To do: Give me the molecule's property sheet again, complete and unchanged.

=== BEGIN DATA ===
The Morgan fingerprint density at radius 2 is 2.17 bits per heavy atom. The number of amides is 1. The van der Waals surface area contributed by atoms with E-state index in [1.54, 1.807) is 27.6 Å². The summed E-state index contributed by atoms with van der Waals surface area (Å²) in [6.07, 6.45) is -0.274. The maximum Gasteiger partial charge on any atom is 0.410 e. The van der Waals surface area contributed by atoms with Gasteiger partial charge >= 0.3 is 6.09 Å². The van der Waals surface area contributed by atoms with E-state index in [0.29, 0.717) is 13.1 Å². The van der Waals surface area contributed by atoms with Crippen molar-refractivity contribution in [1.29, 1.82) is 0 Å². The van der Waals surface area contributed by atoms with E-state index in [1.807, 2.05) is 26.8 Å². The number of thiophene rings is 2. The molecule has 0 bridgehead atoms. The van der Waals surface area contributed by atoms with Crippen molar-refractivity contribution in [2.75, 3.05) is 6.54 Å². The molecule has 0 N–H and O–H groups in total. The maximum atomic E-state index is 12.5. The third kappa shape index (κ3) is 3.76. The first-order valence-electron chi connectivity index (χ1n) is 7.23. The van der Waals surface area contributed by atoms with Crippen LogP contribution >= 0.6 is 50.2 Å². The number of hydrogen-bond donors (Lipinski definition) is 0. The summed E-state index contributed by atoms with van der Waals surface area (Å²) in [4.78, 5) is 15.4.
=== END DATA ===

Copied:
The Morgan fingerprint density at radius 2 is 2.17 bits per heavy atom. The number of amides is 1. The van der Waals surface area contributed by atoms with E-state index in [1.54, 1.807) is 27.6 Å². The summed E-state index contributed by atoms with van der Waals surface area (Å²) in [6.07, 6.45) is -0.274. The maximum Gasteiger partial charge on any atom is 0.410 e. The van der Waals surface area contributed by atoms with Gasteiger partial charge >= 0.3 is 6.09 Å². The van der Waals surface area contributed by atoms with E-state index in [0.29, 0.717) is 13.1 Å². The van der Waals surface area contributed by atoms with Crippen molar-refractivity contribution in [1.29, 1.82) is 0 Å². The van der Waals surface area contributed by atoms with E-state index in [1.807, 2.05) is 26.8 Å². The number of thiophene rings is 2. The molecule has 0 bridgehead atoms. The van der Waals surface area contributed by atoms with Crippen molar-refractivity contribution in [2.75, 3.05) is 6.54 Å². The molecule has 0 N–H and O–H groups in total. The maximum atomic E-state index is 12.5. The third kappa shape index (κ3) is 3.76. The first-order valence-electron chi connectivity index (χ1n) is 7.23. The van der Waals surface area contributed by atoms with Crippen LogP contribution >= 0.6 is 50.2 Å². The number of hydrogen-bond donors (Lipinski definition) is 0. The summed E-state index contributed by atoms with van der Waals surface area (Å²) in [4.78, 5) is 15.4.